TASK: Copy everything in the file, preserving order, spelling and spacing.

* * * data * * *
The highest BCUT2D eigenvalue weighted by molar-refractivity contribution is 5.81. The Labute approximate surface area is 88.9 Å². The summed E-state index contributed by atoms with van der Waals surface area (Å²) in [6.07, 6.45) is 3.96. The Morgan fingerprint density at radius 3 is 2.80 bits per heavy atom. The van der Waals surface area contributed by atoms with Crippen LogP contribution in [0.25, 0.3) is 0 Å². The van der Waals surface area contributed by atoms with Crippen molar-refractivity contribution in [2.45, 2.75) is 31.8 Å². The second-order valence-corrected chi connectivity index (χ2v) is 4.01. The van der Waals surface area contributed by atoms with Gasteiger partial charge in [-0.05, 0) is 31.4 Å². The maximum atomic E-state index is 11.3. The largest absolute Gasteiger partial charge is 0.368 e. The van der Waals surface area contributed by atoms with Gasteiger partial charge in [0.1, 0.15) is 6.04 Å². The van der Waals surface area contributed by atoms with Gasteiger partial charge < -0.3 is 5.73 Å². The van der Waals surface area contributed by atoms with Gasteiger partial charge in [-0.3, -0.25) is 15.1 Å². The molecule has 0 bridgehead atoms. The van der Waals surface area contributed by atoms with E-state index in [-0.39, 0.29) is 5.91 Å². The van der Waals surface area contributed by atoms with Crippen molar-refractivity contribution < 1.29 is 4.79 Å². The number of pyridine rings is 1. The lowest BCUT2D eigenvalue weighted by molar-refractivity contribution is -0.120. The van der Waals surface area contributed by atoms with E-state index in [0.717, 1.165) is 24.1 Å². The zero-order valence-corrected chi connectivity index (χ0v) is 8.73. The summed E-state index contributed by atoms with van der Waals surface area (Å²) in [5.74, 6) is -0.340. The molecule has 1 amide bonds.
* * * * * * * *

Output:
The highest BCUT2D eigenvalue weighted by molar-refractivity contribution is 5.81. The Labute approximate surface area is 88.9 Å². The summed E-state index contributed by atoms with van der Waals surface area (Å²) in [6.07, 6.45) is 3.96. The Morgan fingerprint density at radius 3 is 2.80 bits per heavy atom. The van der Waals surface area contributed by atoms with Crippen LogP contribution in [0.25, 0.3) is 0 Å². The van der Waals surface area contributed by atoms with Crippen molar-refractivity contribution in [2.45, 2.75) is 31.8 Å². The second-order valence-corrected chi connectivity index (χ2v) is 4.01. The van der Waals surface area contributed by atoms with Gasteiger partial charge in [-0.05, 0) is 31.4 Å². The maximum atomic E-state index is 11.3. The largest absolute Gasteiger partial charge is 0.368 e. The van der Waals surface area contributed by atoms with Gasteiger partial charge in [0.1, 0.15) is 6.04 Å². The van der Waals surface area contributed by atoms with Gasteiger partial charge < -0.3 is 5.73 Å². The van der Waals surface area contributed by atoms with Gasteiger partial charge in [-0.3, -0.25) is 15.1 Å². The molecule has 0 bridgehead atoms. The van der Waals surface area contributed by atoms with E-state index in [-0.39, 0.29) is 5.91 Å². The van der Waals surface area contributed by atoms with Crippen molar-refractivity contribution < 1.29 is 4.79 Å². The number of pyridine rings is 1. The lowest BCUT2D eigenvalue weighted by molar-refractivity contribution is -0.120. The van der Waals surface area contributed by atoms with E-state index in [0.717, 1.165) is 24.1 Å². The zero-order valence-corrected chi connectivity index (χ0v) is 8.73. The summed E-state index contributed by atoms with van der Waals surface area (Å²) in [5.74, 6) is -0.340. The molecule has 1 amide bonds.